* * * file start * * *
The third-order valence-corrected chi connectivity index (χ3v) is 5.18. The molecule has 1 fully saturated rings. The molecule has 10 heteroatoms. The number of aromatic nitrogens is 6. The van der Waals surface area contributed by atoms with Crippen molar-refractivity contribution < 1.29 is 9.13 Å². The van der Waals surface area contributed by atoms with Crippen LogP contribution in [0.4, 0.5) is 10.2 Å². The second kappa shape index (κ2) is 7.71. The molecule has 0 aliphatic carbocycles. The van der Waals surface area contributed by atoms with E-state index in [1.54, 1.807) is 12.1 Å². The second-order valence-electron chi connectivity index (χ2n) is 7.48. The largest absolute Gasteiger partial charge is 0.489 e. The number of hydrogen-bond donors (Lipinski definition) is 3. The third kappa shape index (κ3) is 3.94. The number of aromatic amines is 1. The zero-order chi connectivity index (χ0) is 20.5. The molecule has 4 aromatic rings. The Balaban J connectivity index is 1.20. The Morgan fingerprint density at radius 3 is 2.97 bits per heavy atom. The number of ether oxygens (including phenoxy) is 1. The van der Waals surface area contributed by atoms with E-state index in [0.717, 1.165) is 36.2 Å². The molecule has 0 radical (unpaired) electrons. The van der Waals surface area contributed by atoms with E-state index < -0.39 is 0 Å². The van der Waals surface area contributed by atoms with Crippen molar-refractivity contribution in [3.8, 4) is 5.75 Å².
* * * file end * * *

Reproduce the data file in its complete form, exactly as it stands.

The third-order valence-corrected chi connectivity index (χ3v) is 5.18. The molecule has 1 fully saturated rings. The molecule has 10 heteroatoms. The number of aromatic nitrogens is 6. The van der Waals surface area contributed by atoms with Crippen molar-refractivity contribution < 1.29 is 9.13 Å². The van der Waals surface area contributed by atoms with Crippen LogP contribution in [0.4, 0.5) is 10.2 Å². The second kappa shape index (κ2) is 7.71. The molecule has 0 aliphatic carbocycles. The van der Waals surface area contributed by atoms with E-state index in [1.54, 1.807) is 12.1 Å². The second-order valence-electron chi connectivity index (χ2n) is 7.48. The largest absolute Gasteiger partial charge is 0.489 e. The number of hydrogen-bond donors (Lipinski definition) is 3. The third kappa shape index (κ3) is 3.94. The number of aromatic amines is 1. The zero-order chi connectivity index (χ0) is 20.5. The molecule has 4 aromatic rings. The Balaban J connectivity index is 1.20. The Morgan fingerprint density at radius 3 is 2.97 bits per heavy atom. The number of ether oxygens (including phenoxy) is 1. The van der Waals surface area contributed by atoms with E-state index in [0.717, 1.165) is 36.2 Å². The molecule has 0 radical (unpaired) electrons. The van der Waals surface area contributed by atoms with E-state index < -0.39 is 0 Å². The van der Waals surface area contributed by atoms with Crippen molar-refractivity contribution in [3.8, 4) is 5.75 Å².